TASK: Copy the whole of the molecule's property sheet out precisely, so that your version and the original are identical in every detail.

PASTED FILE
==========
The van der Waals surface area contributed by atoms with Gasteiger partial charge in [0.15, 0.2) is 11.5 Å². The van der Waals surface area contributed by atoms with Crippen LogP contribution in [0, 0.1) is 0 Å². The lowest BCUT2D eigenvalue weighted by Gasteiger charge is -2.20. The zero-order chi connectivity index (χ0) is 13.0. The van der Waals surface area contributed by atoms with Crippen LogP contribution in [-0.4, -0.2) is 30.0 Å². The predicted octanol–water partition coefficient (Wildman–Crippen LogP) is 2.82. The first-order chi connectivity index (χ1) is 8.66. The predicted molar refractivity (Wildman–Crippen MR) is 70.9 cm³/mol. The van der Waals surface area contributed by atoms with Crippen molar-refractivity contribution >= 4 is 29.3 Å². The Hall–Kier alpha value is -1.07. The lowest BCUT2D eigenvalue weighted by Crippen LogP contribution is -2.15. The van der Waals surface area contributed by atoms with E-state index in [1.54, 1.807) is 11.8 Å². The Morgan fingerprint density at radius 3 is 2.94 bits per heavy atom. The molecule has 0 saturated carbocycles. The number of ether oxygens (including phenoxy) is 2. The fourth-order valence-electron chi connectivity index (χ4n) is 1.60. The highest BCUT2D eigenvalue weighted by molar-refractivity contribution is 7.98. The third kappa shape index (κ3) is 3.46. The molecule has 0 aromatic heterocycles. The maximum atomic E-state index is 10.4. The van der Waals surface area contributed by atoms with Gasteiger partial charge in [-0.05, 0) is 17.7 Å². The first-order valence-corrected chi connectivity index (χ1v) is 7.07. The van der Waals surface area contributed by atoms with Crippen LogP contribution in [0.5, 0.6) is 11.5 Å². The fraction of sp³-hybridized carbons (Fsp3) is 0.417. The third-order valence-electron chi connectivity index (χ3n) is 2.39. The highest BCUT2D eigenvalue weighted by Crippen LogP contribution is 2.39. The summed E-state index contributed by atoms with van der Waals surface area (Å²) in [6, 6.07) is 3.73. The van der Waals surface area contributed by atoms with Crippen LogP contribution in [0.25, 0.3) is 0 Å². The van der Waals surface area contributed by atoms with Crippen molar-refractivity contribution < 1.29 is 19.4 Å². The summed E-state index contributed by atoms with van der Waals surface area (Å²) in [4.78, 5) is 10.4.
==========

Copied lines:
The van der Waals surface area contributed by atoms with Gasteiger partial charge in [0.15, 0.2) is 11.5 Å². The van der Waals surface area contributed by atoms with Crippen LogP contribution in [0, 0.1) is 0 Å². The lowest BCUT2D eigenvalue weighted by Gasteiger charge is -2.20. The zero-order chi connectivity index (χ0) is 13.0. The van der Waals surface area contributed by atoms with Crippen LogP contribution in [-0.4, -0.2) is 30.0 Å². The predicted octanol–water partition coefficient (Wildman–Crippen LogP) is 2.82. The first-order chi connectivity index (χ1) is 8.66. The predicted molar refractivity (Wildman–Crippen MR) is 70.9 cm³/mol. The van der Waals surface area contributed by atoms with Crippen molar-refractivity contribution >= 4 is 29.3 Å². The Hall–Kier alpha value is -1.07. The lowest BCUT2D eigenvalue weighted by Crippen LogP contribution is -2.15. The van der Waals surface area contributed by atoms with E-state index in [1.54, 1.807) is 11.8 Å². The Morgan fingerprint density at radius 3 is 2.94 bits per heavy atom. The molecule has 0 saturated carbocycles. The number of ether oxygens (including phenoxy) is 2. The fourth-order valence-electron chi connectivity index (χ4n) is 1.60. The highest BCUT2D eigenvalue weighted by molar-refractivity contribution is 7.98. The third kappa shape index (κ3) is 3.46. The molecule has 0 aromatic heterocycles. The maximum atomic E-state index is 10.4. The van der Waals surface area contributed by atoms with Gasteiger partial charge in [-0.05, 0) is 17.7 Å². The first-order valence-corrected chi connectivity index (χ1v) is 7.07. The van der Waals surface area contributed by atoms with Crippen LogP contribution in [0.5, 0.6) is 11.5 Å². The fraction of sp³-hybridized carbons (Fsp3) is 0.417. The third-order valence-electron chi connectivity index (χ3n) is 2.39. The highest BCUT2D eigenvalue weighted by Crippen LogP contribution is 2.39. The summed E-state index contributed by atoms with van der Waals surface area (Å²) in [6, 6.07) is 3.73. The van der Waals surface area contributed by atoms with Crippen LogP contribution in [0.25, 0.3) is 0 Å². The van der Waals surface area contributed by atoms with Crippen molar-refractivity contribution < 1.29 is 19.4 Å². The summed E-state index contributed by atoms with van der Waals surface area (Å²) in [4.78, 5) is 10.4.